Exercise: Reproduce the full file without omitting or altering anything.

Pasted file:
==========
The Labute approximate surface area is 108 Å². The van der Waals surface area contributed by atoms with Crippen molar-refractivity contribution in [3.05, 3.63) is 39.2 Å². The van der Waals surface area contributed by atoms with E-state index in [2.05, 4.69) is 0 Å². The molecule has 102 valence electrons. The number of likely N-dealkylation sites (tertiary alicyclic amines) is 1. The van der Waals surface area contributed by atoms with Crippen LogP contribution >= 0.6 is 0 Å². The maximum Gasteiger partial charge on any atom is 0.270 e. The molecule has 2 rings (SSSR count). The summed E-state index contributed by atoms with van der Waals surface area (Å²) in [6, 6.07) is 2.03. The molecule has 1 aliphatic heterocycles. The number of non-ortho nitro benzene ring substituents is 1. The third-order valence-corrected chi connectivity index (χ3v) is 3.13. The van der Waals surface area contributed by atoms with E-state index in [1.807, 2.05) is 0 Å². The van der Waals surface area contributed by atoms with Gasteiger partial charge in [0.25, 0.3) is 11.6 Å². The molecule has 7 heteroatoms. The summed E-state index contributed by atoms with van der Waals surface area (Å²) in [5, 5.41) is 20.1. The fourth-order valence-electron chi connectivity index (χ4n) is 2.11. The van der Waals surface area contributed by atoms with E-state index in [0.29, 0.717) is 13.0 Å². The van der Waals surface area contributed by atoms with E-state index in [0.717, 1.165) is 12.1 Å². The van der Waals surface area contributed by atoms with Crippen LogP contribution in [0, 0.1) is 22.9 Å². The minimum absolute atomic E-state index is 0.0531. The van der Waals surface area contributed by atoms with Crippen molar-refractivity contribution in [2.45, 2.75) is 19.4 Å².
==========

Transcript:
The Labute approximate surface area is 108 Å². The van der Waals surface area contributed by atoms with Crippen molar-refractivity contribution in [3.05, 3.63) is 39.2 Å². The van der Waals surface area contributed by atoms with E-state index in [2.05, 4.69) is 0 Å². The molecule has 102 valence electrons. The number of likely N-dealkylation sites (tertiary alicyclic amines) is 1. The van der Waals surface area contributed by atoms with Crippen LogP contribution >= 0.6 is 0 Å². The maximum Gasteiger partial charge on any atom is 0.270 e. The molecule has 2 rings (SSSR count). The summed E-state index contributed by atoms with van der Waals surface area (Å²) in [6, 6.07) is 2.03. The molecule has 1 aliphatic heterocycles. The number of non-ortho nitro benzene ring substituents is 1. The third-order valence-corrected chi connectivity index (χ3v) is 3.13. The van der Waals surface area contributed by atoms with E-state index in [1.807, 2.05) is 0 Å². The van der Waals surface area contributed by atoms with Gasteiger partial charge in [0.25, 0.3) is 11.6 Å². The molecule has 7 heteroatoms. The summed E-state index contributed by atoms with van der Waals surface area (Å²) in [5, 5.41) is 20.1. The fourth-order valence-electron chi connectivity index (χ4n) is 2.11. The van der Waals surface area contributed by atoms with E-state index in [0.29, 0.717) is 13.0 Å². The van der Waals surface area contributed by atoms with E-state index in [0.717, 1.165) is 12.1 Å². The van der Waals surface area contributed by atoms with Crippen LogP contribution in [0, 0.1) is 22.9 Å². The minimum absolute atomic E-state index is 0.0531. The van der Waals surface area contributed by atoms with Crippen molar-refractivity contribution in [2.45, 2.75) is 19.4 Å².